In their temples they had generally something for the eye to rest upon with superstitious veneration. In one might be seen a conch shell, suspended from the roof in a basket made of cinnet network; and this the god was supposed to blow when he wished the people to rise to war. In another, two stones were kept. In another, something resembling the head of a man, with white streamers flying, was raised on a pole at the door of the temple, on the usual day of worship. In another, a cocoa-nut shell drinking-cup was suspended from the roof, and before it prayers were addressed and offerings presented. This cup was also used in oaths. If they wished to find out a thief, the suspected parties were assembled before the chiefs, the cup sent for, and each would approach, lay his hand on it, and say, "With my hand on this cup, may the god look upon me, and send swift destruction, if I took the thing which has been stolen." The stones and the shells were used in a similar way. Before this ordeal, the truth was rarely concealed. They firmly believed that it would be death to touch the cup and tell a lie.

The priests in some cases were the chiefs of the place; but in general some one in a particular family claimed the privilege, and professed to declare the will of the god. His office was hereditary. He fixed the days for the annual feasts in honour of the deity, received the offerings, and thanked the people for them. He decided also whether or not the people might go to war.

The offerings were principally cooked food. The first cup was in honour of the god. It was either poured out on the ground or waved towards the heavens. The chiefs all drank a portion out of the same cup, according to rank; and after that the food brought as an offering was divided and eaten there before the god. This feast was annual, and frequently about the month of May. In some places it passed off quietly; in others it was associated with games, sham-fights, night-dances, etc., and lasted for days. In time of war special feasts were ordered by the priests. Of the offerings on war occasions women and children were forbidden to partake, as it was not their province to go to battle. They supposed it would bring sickness and death on the party eating who did not go to the war, and hence were careful to bury or throw into the sea whatever food was over after the festival. In some cases the feasts in honour of the god were regulated by the appearance in the settlement of the bird which was thought to be the incarnation of the god. Whenever the bird was seen the priest would say that the god had come, and fix upon a day for his entertainment.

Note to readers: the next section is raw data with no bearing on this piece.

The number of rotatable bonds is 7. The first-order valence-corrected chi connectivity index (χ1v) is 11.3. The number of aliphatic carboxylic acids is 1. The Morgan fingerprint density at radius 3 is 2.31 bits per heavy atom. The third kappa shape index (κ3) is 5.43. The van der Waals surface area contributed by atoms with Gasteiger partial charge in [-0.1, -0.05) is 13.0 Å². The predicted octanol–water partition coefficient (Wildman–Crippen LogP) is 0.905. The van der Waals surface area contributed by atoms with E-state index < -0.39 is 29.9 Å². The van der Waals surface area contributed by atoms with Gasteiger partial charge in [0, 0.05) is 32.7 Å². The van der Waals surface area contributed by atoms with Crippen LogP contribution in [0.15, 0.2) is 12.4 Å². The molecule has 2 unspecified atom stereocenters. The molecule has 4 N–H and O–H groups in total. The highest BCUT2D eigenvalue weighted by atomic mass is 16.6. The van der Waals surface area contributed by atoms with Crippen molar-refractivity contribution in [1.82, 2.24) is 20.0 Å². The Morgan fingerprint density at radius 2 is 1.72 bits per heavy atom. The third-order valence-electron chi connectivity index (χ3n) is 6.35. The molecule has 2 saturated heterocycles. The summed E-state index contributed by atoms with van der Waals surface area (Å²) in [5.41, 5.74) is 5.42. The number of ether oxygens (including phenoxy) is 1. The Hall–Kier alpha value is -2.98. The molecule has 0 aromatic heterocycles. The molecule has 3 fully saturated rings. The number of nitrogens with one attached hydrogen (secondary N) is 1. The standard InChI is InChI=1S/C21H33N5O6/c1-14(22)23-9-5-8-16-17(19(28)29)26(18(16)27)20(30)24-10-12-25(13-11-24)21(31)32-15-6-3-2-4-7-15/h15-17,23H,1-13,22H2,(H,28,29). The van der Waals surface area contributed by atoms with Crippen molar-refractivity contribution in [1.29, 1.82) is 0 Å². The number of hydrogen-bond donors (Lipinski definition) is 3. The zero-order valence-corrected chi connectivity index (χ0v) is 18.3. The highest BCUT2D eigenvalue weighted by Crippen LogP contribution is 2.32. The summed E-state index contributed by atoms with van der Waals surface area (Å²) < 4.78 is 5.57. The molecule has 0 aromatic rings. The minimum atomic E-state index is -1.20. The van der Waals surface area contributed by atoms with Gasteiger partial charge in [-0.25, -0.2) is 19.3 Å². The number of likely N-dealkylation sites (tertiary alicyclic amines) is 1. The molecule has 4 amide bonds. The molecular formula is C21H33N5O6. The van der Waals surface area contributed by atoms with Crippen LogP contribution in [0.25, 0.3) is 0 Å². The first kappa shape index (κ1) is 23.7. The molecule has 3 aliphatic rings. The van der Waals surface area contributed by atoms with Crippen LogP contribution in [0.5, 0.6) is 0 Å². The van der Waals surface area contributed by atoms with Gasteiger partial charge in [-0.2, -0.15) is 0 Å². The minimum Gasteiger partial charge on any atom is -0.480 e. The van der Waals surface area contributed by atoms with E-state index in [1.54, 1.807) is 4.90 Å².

The village gods, like those of the household, had all some particular incarnation: one was supposed to appear as a bat, another as a heron, another as an owl. If a man found a dead owl by the roadside, and if that happened to be the incarnation of his village god, he would sit down and weep over it, and beat his forehead with stones till the blood flowed. This was thought pleasing to the deity. Then the bird would be wrapped up and buried with care and ceremony, as if it were a human body. This, however, was not the death of the god. He was supposed to be yet alive, and incarnate in all the owls in existence. The flight of these birds was observed in time of war. If the bird flew before them, it was a signal to go on; but if it crossed the path, it was a bad omen, and a sign to retreat. Others saw their village god in the rainbow, others saw him in the shooting star; and in time of war the position of a rainbow and the direction of a shooting star were always ominous.

The constant dread of the gods, and the numerous and extravagant demands of a cunning and avaricious priesthood, made the heathenism of Samoa a hard service.

I have collected and arranged alphabetically in the two following chapters the names of the principal gods formerly worshipped in Samoa. The notices of each will explain more fully the religion of the people, and especially that system of zoolatry which so extensively prevailed.